EyePoppers: The Best Science Images of 2010

Published February 18, 2011

| FoxNews.com

Science is often mind-blowing. This science is eye-popping. 

Science magazine and the National Science Foundation (NSF) has just unveiled the winners of the 2010 International Science and Engineering Visualization Challenge, an international competition honors recipients who use visual media to promote understanding of scientific research. 

Among other winners this year are a photograph in which molecules ripple like water on a surface of gold, a 3D illustration of the human immunodeficiency virus (HIV) -- and a poster on the basics of fungi.

"Fungi is a very complex subject,"said Kandis Elliot, senior artist in the Department of Botany at the University of Wisconsin-Madison. "It's not just about mushrooms anymore," she stated, adding that it is now being used to make natural fuels, our medicine and many other things. The poster features fungi specimens, ranging from cheese, beer, bread, and a white fungus that causes white-nose disease and death in hibernating bats.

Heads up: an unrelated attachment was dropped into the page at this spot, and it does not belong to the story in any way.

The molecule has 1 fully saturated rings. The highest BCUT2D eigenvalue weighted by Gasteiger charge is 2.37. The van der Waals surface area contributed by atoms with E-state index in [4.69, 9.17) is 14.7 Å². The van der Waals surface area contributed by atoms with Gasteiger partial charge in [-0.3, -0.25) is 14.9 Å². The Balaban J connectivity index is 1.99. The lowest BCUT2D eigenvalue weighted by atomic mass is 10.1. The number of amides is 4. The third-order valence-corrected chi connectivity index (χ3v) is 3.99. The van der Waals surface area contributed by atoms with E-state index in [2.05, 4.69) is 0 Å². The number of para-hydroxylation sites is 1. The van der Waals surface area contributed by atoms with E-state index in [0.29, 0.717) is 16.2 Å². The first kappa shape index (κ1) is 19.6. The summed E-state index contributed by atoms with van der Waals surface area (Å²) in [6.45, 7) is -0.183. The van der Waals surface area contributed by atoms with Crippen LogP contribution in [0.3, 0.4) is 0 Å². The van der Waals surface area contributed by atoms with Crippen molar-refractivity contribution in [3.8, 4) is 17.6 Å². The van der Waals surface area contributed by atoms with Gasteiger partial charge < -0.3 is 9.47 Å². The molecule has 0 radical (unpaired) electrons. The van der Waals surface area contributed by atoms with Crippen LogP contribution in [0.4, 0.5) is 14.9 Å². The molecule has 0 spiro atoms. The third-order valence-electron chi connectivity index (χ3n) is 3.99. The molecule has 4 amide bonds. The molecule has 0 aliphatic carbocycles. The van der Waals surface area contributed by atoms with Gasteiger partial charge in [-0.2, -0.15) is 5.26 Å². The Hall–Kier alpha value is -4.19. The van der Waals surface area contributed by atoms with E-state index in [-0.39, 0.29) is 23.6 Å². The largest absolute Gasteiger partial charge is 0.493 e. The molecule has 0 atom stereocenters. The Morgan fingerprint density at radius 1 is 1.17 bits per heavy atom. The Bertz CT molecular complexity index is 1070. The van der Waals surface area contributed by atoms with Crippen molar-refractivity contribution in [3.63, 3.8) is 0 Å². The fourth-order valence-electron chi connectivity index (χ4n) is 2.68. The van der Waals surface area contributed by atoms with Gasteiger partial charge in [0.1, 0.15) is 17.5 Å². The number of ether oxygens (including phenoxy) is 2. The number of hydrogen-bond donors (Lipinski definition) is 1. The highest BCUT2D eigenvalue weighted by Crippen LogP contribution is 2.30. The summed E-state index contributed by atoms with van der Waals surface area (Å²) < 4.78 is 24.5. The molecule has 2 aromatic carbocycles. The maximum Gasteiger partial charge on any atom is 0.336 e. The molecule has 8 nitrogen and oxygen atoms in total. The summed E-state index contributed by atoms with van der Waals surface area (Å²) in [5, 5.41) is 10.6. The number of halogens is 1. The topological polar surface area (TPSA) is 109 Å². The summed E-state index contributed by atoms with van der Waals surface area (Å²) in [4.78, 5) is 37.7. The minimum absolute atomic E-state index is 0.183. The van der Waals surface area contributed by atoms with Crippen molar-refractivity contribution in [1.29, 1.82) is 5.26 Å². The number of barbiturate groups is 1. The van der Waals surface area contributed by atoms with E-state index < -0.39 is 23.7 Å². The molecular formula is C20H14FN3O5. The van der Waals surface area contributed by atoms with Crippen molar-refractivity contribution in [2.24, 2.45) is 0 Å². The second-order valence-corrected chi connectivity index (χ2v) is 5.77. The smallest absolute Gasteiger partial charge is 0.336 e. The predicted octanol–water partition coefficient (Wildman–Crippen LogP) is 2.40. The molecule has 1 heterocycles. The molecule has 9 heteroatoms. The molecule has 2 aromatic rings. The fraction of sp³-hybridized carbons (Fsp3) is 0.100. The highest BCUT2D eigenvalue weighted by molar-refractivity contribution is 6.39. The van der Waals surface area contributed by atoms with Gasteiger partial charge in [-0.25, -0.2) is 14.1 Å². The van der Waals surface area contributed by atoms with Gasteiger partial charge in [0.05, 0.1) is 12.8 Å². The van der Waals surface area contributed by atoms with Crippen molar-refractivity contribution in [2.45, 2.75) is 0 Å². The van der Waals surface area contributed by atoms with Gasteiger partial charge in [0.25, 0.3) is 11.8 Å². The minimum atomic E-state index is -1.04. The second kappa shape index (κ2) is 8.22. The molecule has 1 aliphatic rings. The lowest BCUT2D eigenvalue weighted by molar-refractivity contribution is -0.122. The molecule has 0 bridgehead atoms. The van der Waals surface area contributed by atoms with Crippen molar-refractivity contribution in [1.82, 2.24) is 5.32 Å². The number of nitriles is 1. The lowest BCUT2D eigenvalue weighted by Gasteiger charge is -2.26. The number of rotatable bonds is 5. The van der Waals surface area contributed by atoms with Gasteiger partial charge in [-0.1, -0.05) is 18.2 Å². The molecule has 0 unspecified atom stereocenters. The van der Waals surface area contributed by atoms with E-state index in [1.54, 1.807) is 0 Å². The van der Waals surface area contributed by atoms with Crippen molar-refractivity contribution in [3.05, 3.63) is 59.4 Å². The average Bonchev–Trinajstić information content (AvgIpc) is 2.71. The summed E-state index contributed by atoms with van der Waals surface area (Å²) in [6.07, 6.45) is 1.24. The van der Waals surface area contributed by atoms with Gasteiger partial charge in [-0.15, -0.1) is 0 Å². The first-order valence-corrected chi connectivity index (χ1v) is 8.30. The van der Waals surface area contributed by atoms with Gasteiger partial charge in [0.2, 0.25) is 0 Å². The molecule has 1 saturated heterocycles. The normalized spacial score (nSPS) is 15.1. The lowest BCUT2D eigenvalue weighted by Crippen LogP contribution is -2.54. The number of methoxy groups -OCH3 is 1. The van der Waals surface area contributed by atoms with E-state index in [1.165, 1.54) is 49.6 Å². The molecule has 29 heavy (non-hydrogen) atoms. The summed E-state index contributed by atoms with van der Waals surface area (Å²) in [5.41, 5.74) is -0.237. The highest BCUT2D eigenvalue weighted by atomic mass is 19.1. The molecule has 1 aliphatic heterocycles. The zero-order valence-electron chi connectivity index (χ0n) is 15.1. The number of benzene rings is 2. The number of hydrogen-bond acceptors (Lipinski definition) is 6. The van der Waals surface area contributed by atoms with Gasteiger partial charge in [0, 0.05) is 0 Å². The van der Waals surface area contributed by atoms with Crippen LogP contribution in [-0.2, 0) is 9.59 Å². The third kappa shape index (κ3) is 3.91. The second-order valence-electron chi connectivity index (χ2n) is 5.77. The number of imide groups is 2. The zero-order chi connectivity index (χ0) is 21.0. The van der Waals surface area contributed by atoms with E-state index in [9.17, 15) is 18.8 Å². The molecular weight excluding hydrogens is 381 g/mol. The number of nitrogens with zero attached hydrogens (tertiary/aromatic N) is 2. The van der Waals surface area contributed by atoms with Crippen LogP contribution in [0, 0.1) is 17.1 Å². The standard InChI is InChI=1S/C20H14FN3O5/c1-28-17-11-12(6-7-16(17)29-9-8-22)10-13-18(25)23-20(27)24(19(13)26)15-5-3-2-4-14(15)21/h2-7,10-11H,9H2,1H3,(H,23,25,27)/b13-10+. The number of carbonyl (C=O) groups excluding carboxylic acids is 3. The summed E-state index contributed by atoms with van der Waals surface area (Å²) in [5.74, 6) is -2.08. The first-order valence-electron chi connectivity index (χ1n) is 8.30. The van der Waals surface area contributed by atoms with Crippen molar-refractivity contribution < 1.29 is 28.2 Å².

Featured on the cover of the February 18 issue of the journal Science, "Rough Waters," a first-place winning photograph, depicts a single layer of molecules on a gold surface as ripples. 

"The layer is actually comprised of two different molecules that tend to separate something like oil and water, and in this image we've captured what that separation looks like at a very early stage," said Seth B. Darling, who collaborated with Steven J. Sibener from Argonne National Laboratory on the award-winning photograph.

The video and other winning entries communicate science in a format that immediately draws you into the subject matter. "The entries were exceptional and they communicated science in a way that the public can understand and appreciate," said Monica M. Bradford, executive editor of the journal Science. 

"The international competition highlights the innovation and technical expertise of scientists who are able to visually attract a wide audience and engage them to experience the complex nature and beauty of science."

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